For that reason (and because we believe that choice is a good thing), Plasma Mobile won’t exclude any application as long as it’s technically possible to run it (and it’s not malware), whether it was written for Plasma Mobile, Android, Ubuntu Touch, desktop Linux, Sailfish or whatever. If it can be made to run on Plasma Mobile, it’s welcome there!

Pragmatism also means that we won’t keep users from giving up part of the control the system offers them again, by running proprietary applications or accessing services on it which invade their privacy. We will strive to keep those applications as sand-boxed as possible, but we won’t keep users from doing something with their device which we wouldn’t do.

3. Seamless cross-device experience


When using Plasma on multiple devices, we want those devices to feel really integrated. KDE Connect already offers impressive integration between a Linux desktop and an Android mobile device, but with a platform that we fully control, we can still go beyond that (users could fully control their phone from their desktop, for example, or tethering could be made a one-click experience). Your selection of applications or certain settings could be synchronized between your desktop or tablet and phone (yes, that one is not new, other mobile OSes can do that already), or a desktop application can suggest to automatically install the corresponding mobile application on your Plasma Mobile devices (for example when an office suite offers a mobile “companion” for controlling presentations).

“Seamless experience across multiple devices” also refers to the same application binary offering an optimized experience on different form factors through interaction-shifting components (user interface elements which change their look and behavior depending on the type of device) and adapted QML files. For example, while contextual actions are offered using a side-drawer or “slide to reveal” controls on a touch device, the good ol’ right mouse button is much more convenient when using a mouse. Another example is scrolling: On a touch-based device flicking is the best way to scroll, whereas with a mouse, the combination of scroll wheel and a traditional scroll bar still works best. The general layout of content or the navigation structure, on the other hand, can often be kept the same across devices, allowing the user to transfer their knowledge from one type of device to the next.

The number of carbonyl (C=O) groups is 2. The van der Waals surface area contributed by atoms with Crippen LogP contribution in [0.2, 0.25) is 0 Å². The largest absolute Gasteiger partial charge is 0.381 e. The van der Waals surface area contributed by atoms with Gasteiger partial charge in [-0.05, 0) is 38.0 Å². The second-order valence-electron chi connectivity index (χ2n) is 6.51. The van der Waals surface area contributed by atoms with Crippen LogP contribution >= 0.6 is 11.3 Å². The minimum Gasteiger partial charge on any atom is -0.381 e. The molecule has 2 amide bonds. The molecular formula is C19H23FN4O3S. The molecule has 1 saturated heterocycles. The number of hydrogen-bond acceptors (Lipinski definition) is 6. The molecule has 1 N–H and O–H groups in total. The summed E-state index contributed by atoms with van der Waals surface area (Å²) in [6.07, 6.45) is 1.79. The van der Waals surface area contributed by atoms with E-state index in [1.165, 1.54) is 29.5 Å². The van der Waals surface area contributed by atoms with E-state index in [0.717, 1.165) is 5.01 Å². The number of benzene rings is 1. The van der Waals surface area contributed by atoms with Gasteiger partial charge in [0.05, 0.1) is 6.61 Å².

4. Openness


Yes, we do realize that Plasma Mobile is not the only open source mobile shell. The Android Open Source Project is, as the name implies, open source. Yet, most of its development happens behind closed doors at Google. That means that even though anybody can do anything they want with the end result, people outside Google cannot freely contribute to it or influence any decisions. Sailfish OS has a fully open base, but the user interface layer is still proprietary. Tizen or Ubuntu Touch are perhaps more open, but still mostly in the hands of commercial entities.

Plasma Mobile wants to be different. Even though Blue Systems initiated the development, it is explicitly not a Blue Systems product (otherwise it would probably be called Netrunner Mobile). Blue Systems of course will only contribute their resources to efforts that are in line with their goals for Plasma Mobile, but they will not keep anyone from working towards their personal goals for Plasma Mobile in their own time.

Plasma Mobile was, is and always will be a community project. All of its development happens in KDE repositories where everyone with a KDE developer account has write access, and all commits can be reviewed by the community. All of its components are Free Software.

An equally important aspect of Plasma Mobile is that it uses open standards. Android is Linux, but one only realizes how important the “GNU” part of “GNU/Linux” is to the actual experience of a regular GNU/Linux distribution once that isn’t there.  Other mobile operating systems are closer to the stack we’re used to, but still diverge from standards that are or will be well established in the desktop world, like Wayland Display Servers. Plasma Mobile aims to make it as easy as possible for developers who have previously worked in the desktop area to transfer their knowledge (and code).

Concluding remarks

So this is what Plasma Mobile aims for. Whenever we make important decisions, we will check whether they are in line with the vision. People are of course free to spend their time on things which do not necessarily get us closer to these goals, but we would not allow things which work against them.

Now, I’d love to hear whether these goals are in line with what you’d expect from Plasma Mobile or what we might have missed.